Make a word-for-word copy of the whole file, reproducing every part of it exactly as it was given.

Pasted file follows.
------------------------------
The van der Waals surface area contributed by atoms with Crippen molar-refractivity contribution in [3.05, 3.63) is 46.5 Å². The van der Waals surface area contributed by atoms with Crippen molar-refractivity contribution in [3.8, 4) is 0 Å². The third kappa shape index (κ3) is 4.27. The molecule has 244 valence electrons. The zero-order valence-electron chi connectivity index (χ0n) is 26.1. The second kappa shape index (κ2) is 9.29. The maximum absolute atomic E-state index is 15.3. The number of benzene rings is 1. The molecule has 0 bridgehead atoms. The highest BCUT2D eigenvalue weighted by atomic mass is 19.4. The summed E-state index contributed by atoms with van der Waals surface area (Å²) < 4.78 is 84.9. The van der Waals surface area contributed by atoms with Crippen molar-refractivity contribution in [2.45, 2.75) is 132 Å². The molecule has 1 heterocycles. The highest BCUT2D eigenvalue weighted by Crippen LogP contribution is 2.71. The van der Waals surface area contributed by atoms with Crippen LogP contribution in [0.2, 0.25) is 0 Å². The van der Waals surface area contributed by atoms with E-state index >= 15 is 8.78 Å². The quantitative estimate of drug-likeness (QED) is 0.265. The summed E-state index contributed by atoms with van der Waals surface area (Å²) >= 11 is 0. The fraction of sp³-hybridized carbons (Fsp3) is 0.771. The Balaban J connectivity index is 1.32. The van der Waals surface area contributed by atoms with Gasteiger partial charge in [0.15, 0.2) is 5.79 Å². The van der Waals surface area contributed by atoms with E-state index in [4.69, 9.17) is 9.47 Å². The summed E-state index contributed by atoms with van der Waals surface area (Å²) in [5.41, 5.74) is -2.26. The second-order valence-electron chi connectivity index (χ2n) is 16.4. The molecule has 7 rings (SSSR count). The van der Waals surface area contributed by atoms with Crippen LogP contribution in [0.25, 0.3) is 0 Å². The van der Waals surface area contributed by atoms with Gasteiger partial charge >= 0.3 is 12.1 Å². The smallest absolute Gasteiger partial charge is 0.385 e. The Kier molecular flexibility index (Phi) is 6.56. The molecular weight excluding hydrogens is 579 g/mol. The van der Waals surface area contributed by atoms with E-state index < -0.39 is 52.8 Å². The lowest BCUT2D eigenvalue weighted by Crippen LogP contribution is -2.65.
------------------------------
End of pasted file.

The van der Waals surface area contributed by atoms with Crippen molar-refractivity contribution in [3.05, 3.63) is 46.5 Å². The van der Waals surface area contributed by atoms with Crippen molar-refractivity contribution in [3.8, 4) is 0 Å². The third kappa shape index (κ3) is 4.27. The molecule has 244 valence electrons. The zero-order valence-electron chi connectivity index (χ0n) is 26.1. The second kappa shape index (κ2) is 9.29. The maximum absolute atomic E-state index is 15.3. The number of benzene rings is 1. The molecule has 0 bridgehead atoms. The highest BCUT2D eigenvalue weighted by atomic mass is 19.4. The summed E-state index contributed by atoms with van der Waals surface area (Å²) < 4.78 is 84.9. The van der Waals surface area contributed by atoms with Crippen molar-refractivity contribution in [2.45, 2.75) is 132 Å². The molecule has 1 heterocycles. The highest BCUT2D eigenvalue weighted by Crippen LogP contribution is 2.71. The van der Waals surface area contributed by atoms with Crippen LogP contribution in [0.2, 0.25) is 0 Å². The van der Waals surface area contributed by atoms with E-state index >= 15 is 8.78 Å². The quantitative estimate of drug-likeness (QED) is 0.265. The summed E-state index contributed by atoms with van der Waals surface area (Å²) >= 11 is 0. The fraction of sp³-hybridized carbons (Fsp3) is 0.771. The Balaban J connectivity index is 1.32. The van der Waals surface area contributed by atoms with Gasteiger partial charge in [0.15, 0.2) is 5.79 Å². The van der Waals surface area contributed by atoms with E-state index in [4.69, 9.17) is 9.47 Å². The summed E-state index contributed by atoms with van der Waals surface area (Å²) in [5.41, 5.74) is -2.26. The second-order valence-electron chi connectivity index (χ2n) is 16.4. The molecule has 7 rings (SSSR count). The van der Waals surface area contributed by atoms with Crippen LogP contribution in [0.25, 0.3) is 0 Å². The van der Waals surface area contributed by atoms with Gasteiger partial charge >= 0.3 is 12.1 Å². The smallest absolute Gasteiger partial charge is 0.385 e. The Kier molecular flexibility index (Phi) is 6.56. The molecular weight excluding hydrogens is 579 g/mol. The van der Waals surface area contributed by atoms with E-state index < -0.39 is 52.8 Å². The lowest BCUT2D eigenvalue weighted by Crippen LogP contribution is -2.65.